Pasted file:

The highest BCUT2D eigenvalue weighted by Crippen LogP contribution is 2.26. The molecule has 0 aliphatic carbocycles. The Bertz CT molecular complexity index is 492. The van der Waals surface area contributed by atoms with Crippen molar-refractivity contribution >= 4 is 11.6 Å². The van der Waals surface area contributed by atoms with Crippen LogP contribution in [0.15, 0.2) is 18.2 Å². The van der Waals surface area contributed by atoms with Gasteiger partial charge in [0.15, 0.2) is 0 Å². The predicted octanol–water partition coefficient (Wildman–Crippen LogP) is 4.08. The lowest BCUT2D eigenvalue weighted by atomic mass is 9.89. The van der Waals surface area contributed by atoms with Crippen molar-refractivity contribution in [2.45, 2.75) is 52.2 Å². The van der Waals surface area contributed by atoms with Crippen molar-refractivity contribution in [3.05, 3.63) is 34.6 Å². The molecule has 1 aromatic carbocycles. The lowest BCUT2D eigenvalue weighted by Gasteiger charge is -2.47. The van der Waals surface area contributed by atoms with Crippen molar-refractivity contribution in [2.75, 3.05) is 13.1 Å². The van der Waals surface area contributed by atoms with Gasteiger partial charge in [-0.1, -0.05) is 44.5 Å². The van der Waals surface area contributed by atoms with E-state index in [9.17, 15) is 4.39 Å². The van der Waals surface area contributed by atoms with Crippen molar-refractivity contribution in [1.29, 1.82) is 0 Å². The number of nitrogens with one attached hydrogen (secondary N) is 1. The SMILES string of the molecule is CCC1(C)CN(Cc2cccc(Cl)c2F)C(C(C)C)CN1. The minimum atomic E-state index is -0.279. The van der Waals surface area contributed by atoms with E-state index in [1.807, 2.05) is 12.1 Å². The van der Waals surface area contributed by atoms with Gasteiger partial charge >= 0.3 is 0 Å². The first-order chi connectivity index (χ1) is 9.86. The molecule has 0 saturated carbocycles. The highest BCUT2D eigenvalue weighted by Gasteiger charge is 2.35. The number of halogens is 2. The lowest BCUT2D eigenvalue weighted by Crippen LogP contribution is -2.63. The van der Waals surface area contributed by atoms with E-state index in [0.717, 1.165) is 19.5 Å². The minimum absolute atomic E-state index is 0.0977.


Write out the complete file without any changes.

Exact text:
The highest BCUT2D eigenvalue weighted by Crippen LogP contribution is 2.26. The molecule has 0 aliphatic carbocycles. The Bertz CT molecular complexity index is 492. The van der Waals surface area contributed by atoms with Crippen molar-refractivity contribution >= 4 is 11.6 Å². The van der Waals surface area contributed by atoms with Crippen LogP contribution in [0.15, 0.2) is 18.2 Å². The van der Waals surface area contributed by atoms with Gasteiger partial charge in [0.15, 0.2) is 0 Å². The predicted octanol–water partition coefficient (Wildman–Crippen LogP) is 4.08. The lowest BCUT2D eigenvalue weighted by atomic mass is 9.89. The van der Waals surface area contributed by atoms with Crippen molar-refractivity contribution in [2.45, 2.75) is 52.2 Å². The van der Waals surface area contributed by atoms with Crippen molar-refractivity contribution in [3.05, 3.63) is 34.6 Å². The molecule has 1 aromatic carbocycles. The lowest BCUT2D eigenvalue weighted by Gasteiger charge is -2.47. The van der Waals surface area contributed by atoms with Crippen molar-refractivity contribution in [2.75, 3.05) is 13.1 Å². The van der Waals surface area contributed by atoms with Gasteiger partial charge in [-0.1, -0.05) is 44.5 Å². The van der Waals surface area contributed by atoms with E-state index in [9.17, 15) is 4.39 Å². The van der Waals surface area contributed by atoms with Crippen molar-refractivity contribution in [1.29, 1.82) is 0 Å². The number of nitrogens with one attached hydrogen (secondary N) is 1. The SMILES string of the molecule is CCC1(C)CN(Cc2cccc(Cl)c2F)C(C(C)C)CN1. The minimum atomic E-state index is -0.279. The van der Waals surface area contributed by atoms with E-state index in [1.807, 2.05) is 12.1 Å². The van der Waals surface area contributed by atoms with Gasteiger partial charge >= 0.3 is 0 Å². The first-order chi connectivity index (χ1) is 9.86. The molecule has 0 saturated carbocycles. The highest BCUT2D eigenvalue weighted by Gasteiger charge is 2.35. The number of halogens is 2. The lowest BCUT2D eigenvalue weighted by Crippen LogP contribution is -2.63. The van der Waals surface area contributed by atoms with E-state index in [0.717, 1.165) is 19.5 Å². The minimum absolute atomic E-state index is 0.0977.